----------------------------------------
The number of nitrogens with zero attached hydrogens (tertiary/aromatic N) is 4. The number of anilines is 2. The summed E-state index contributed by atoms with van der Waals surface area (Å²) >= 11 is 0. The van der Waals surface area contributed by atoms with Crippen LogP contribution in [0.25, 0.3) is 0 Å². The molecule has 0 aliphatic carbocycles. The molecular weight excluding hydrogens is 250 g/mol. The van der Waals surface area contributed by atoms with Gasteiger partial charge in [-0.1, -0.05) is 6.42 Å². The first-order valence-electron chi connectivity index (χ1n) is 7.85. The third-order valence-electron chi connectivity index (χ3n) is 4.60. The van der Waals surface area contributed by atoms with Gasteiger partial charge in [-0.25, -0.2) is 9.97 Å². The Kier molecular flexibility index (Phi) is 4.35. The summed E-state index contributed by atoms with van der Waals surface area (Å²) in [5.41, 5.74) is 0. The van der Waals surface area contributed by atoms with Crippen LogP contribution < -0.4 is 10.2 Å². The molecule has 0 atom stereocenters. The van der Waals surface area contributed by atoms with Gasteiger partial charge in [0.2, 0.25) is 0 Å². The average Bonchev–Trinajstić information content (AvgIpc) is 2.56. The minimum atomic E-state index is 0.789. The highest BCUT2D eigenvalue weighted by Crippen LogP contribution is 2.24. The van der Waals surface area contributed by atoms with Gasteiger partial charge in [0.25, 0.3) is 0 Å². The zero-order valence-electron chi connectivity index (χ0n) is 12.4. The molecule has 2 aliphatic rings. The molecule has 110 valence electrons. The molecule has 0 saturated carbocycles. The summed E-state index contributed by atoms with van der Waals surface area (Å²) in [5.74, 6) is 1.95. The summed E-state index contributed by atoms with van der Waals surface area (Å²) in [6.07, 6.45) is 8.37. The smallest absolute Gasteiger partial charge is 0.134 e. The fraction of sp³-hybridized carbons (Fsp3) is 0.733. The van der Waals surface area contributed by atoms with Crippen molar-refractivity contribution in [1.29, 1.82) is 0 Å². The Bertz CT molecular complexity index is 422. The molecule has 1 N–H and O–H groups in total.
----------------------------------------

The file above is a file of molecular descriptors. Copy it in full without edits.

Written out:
The number of nitrogens with zero attached hydrogens (tertiary/aromatic N) is 4. The number of anilines is 2. The summed E-state index contributed by atoms with van der Waals surface area (Å²) >= 11 is 0. The van der Waals surface area contributed by atoms with Crippen LogP contribution in [0.25, 0.3) is 0 Å². The molecule has 0 aliphatic carbocycles. The molecular weight excluding hydrogens is 250 g/mol. The van der Waals surface area contributed by atoms with Gasteiger partial charge in [-0.1, -0.05) is 6.42 Å². The first-order valence-electron chi connectivity index (χ1n) is 7.85. The third-order valence-electron chi connectivity index (χ3n) is 4.60. The van der Waals surface area contributed by atoms with Gasteiger partial charge in [-0.25, -0.2) is 9.97 Å². The Kier molecular flexibility index (Phi) is 4.35. The summed E-state index contributed by atoms with van der Waals surface area (Å²) in [5.41, 5.74) is 0. The van der Waals surface area contributed by atoms with Crippen LogP contribution < -0.4 is 10.2 Å². The molecule has 0 atom stereocenters. The van der Waals surface area contributed by atoms with Gasteiger partial charge in [0.2, 0.25) is 0 Å². The average Bonchev–Trinajstić information content (AvgIpc) is 2.56. The minimum atomic E-state index is 0.789. The highest BCUT2D eigenvalue weighted by Crippen LogP contribution is 2.24. The van der Waals surface area contributed by atoms with Gasteiger partial charge in [0.25, 0.3) is 0 Å². The zero-order valence-electron chi connectivity index (χ0n) is 12.4. The molecule has 2 aliphatic rings. The molecule has 110 valence electrons. The molecule has 0 saturated carbocycles. The summed E-state index contributed by atoms with van der Waals surface area (Å²) in [5.74, 6) is 1.95. The summed E-state index contributed by atoms with van der Waals surface area (Å²) in [6.07, 6.45) is 8.37. The smallest absolute Gasteiger partial charge is 0.134 e. The fraction of sp³-hybridized carbons (Fsp3) is 0.733. The van der Waals surface area contributed by atoms with Crippen molar-refractivity contribution in [1.29, 1.82) is 0 Å². The Bertz CT molecular complexity index is 422. The molecule has 1 N–H and O–H groups in total.